Lest We Forget

Am I alone in thinking there’s something a bit off about the National Gallery of Australia’s happy snaps design approach to branding? Is this how we are to EXPERIENCE THE BIG PICTURE? What’s On, you may well ask.

Here’s four variations on the way the NGA has represented itself through the imagery of burial poles, that is, via the reproduction of details of The Aboriginal Memorial.

Both in its old and new (begravelled) guise, the Aboriginal Memorial is now made to stand for the Gallery as a whole.

Is this another subtle form of desanctification? It’s not until you get to the second last page of this Canberra Times promotional insert that you are reminded why this is The Aboriginal Memorial. When you read the opening words of Djon Mundine’s essay (reprinted from the NGA’s ‘treasures of the collection’ book): “Since 1788 at least 300,000, perhaps a million, Aboriginal people have died at the hands of white invaders.” Now that’s the big picture… In respect of which, perhaps it’s time to suggest the NGA backs off its current branding strategy? (And remove the gravel while they’re at it?)

P.S. Lest you think I’m suffering from hyperbole, this is not the first time the invocation “lest we forget” has been used in relation to The Aboriginal Memorial. According to Susan Jenkins’ account, these words are to be found on the back cover of the explanatory brochure produced by Ramingining Arts (and sanctioned by the Gallery) when it was first installed in the NGA in September 1988.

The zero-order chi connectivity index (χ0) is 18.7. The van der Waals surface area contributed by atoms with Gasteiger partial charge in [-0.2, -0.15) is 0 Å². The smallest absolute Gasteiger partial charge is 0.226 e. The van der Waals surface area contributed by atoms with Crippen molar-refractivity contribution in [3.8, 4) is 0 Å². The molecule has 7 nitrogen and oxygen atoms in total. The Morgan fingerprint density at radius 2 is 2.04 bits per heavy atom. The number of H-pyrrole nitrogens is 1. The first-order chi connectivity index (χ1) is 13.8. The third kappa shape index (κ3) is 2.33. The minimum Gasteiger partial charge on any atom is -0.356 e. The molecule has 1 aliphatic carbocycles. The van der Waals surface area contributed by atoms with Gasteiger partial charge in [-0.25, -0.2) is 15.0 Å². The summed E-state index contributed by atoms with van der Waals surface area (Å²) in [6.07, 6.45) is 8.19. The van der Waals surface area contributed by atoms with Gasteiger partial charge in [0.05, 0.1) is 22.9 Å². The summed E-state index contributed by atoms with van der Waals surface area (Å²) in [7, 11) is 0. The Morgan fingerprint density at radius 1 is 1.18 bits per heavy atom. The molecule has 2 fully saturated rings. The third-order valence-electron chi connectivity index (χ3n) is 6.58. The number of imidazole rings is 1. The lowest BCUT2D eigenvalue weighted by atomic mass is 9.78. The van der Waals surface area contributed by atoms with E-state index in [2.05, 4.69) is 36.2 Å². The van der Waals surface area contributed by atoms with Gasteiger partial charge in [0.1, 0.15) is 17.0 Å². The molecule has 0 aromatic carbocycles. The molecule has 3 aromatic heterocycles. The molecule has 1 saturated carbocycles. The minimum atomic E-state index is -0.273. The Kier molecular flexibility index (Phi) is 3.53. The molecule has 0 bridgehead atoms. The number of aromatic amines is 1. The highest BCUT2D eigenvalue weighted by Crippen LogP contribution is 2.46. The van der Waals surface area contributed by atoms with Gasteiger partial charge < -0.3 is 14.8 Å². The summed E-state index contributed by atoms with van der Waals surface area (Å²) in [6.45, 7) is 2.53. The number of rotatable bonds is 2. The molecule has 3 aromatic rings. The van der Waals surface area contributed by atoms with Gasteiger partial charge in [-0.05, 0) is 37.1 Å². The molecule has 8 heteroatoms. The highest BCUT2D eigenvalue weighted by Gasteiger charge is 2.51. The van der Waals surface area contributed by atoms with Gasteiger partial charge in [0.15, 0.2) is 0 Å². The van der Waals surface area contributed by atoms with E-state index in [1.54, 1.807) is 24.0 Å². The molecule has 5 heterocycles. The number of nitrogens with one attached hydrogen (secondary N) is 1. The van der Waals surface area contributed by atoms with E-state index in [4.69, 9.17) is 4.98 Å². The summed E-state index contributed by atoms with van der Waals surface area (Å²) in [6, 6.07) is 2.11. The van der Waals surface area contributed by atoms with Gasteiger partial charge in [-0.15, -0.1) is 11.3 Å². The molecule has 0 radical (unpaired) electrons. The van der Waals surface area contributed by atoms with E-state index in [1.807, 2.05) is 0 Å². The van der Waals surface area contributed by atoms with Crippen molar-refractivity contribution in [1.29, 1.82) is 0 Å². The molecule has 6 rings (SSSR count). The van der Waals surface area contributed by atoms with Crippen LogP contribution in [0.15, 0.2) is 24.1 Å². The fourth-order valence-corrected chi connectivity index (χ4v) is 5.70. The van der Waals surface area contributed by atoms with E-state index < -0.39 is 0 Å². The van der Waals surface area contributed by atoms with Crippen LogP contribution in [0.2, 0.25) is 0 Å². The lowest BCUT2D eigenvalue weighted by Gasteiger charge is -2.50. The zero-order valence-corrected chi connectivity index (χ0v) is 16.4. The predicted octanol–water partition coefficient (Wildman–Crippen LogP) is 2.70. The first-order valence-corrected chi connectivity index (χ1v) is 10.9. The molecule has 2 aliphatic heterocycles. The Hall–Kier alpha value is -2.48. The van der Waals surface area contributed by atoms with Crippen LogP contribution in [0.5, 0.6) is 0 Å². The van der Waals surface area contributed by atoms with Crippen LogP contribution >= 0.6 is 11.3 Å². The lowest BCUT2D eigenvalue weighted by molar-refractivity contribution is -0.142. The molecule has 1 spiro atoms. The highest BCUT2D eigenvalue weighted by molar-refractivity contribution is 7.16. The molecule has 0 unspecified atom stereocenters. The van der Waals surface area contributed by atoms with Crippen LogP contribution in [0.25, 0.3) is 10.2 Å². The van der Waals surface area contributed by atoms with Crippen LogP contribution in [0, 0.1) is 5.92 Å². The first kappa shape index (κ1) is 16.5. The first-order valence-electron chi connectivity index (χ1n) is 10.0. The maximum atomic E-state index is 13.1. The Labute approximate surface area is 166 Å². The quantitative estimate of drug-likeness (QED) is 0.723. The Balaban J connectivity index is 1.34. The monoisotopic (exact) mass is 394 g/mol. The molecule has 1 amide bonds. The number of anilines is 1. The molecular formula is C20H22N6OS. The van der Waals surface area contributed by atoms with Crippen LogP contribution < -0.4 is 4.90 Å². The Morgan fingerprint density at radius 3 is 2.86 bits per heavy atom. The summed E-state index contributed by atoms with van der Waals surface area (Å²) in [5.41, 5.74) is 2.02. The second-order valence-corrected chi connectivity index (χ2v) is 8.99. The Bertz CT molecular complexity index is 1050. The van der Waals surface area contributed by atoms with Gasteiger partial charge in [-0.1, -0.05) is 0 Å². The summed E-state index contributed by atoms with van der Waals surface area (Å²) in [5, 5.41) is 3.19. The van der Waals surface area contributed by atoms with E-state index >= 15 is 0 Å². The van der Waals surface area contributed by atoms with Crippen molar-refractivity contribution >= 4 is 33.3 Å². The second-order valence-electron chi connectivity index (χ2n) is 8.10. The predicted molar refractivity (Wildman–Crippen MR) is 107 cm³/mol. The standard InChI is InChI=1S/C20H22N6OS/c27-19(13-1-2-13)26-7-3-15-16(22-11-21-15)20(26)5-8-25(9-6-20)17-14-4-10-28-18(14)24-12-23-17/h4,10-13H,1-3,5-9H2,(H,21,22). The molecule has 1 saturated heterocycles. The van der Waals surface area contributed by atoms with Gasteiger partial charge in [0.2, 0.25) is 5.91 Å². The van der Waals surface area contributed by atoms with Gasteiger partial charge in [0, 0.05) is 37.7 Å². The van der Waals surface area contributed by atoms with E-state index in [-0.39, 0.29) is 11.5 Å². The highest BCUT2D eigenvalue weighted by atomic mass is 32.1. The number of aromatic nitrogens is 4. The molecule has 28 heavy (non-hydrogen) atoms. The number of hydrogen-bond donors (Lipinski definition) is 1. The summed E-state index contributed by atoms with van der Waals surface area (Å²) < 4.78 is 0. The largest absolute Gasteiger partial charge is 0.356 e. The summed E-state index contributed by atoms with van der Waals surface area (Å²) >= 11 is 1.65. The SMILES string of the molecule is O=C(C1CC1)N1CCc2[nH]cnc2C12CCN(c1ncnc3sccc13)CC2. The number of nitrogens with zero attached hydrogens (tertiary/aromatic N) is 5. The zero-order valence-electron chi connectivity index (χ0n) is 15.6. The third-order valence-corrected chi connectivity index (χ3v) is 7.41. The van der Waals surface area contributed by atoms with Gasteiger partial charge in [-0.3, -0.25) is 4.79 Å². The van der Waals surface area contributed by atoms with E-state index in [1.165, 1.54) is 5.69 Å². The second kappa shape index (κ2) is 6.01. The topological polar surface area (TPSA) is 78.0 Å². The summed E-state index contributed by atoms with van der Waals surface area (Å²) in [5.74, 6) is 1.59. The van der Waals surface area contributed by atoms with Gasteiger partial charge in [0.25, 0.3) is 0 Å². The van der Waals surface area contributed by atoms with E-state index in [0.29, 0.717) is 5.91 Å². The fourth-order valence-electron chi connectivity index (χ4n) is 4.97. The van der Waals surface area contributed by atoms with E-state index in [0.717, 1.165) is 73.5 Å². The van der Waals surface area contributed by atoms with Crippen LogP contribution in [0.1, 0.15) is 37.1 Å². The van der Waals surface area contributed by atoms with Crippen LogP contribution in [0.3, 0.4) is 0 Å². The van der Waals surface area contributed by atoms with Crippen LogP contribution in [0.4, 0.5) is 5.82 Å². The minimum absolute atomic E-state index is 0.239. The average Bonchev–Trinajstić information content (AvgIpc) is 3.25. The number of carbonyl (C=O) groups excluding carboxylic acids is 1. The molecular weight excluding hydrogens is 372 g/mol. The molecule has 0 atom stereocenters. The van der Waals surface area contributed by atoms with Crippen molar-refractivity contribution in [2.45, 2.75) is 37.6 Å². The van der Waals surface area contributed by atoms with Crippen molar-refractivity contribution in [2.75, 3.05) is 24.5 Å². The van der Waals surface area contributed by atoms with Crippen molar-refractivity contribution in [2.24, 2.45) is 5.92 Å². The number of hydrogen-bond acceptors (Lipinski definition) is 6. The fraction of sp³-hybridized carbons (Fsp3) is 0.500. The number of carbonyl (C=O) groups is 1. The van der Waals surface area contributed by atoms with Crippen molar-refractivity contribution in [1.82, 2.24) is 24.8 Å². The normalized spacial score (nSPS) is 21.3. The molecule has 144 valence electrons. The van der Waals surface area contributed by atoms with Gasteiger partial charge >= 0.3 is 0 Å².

4 comments ↓

#1 vanessa on 10.22.10 at 10:15 am

I really love reading your ongoing critical analysis of the (old school museum separate wing) indigenous galleries of the NGA. The lorrkon have literally been sucked into the commercial vortex of image politics, although this probably doesn’t dampen the sense of pride the artists no doubt feel having their work celebrated by the NGA (whatever the real motivations may be).

#2 byrd on 11.02.10 at 12:28 pm

I don’t know that prides the right emotional pointer here. Trepidation earlier perhaps at the surrender of an object to/for the authoring of new meanings. Sadness at its Inevitability. Wariness at having made it onto/into the cultural record and no longer controlling the reading of the objects.
I dunno, will the original intentions outlive the contemporary ,um ,uses/readings so reliant as they are on context?

#3 shane hetherington on 02.09.13 at 8:12 pm

Which inspired curator placed these poles on a road base of blue metal? It is a curatorial disaster and is a total distraction from the poles themselves. The colour is a the opposite of the ochre and natural pigment of the poles themselves. The windy concrete path through the middle trivialises the whole effect, reducing the work to a formal aesthetic experience. They have no space to be viewed from a distance (unless viewed from the cloak room). The people running the place seem to have no idea what to do with them. Such a shame as they are probably the best work they have.

#4 Nigel on 02.10.13 at 8:53 am

The Director Ron Radford takes responsibility for this decision. If you track back through related posts you will find his letter, in which he explains the blue metal was used to match the “palette” of the surrounding floor. Shame indeed…

Leave a Comment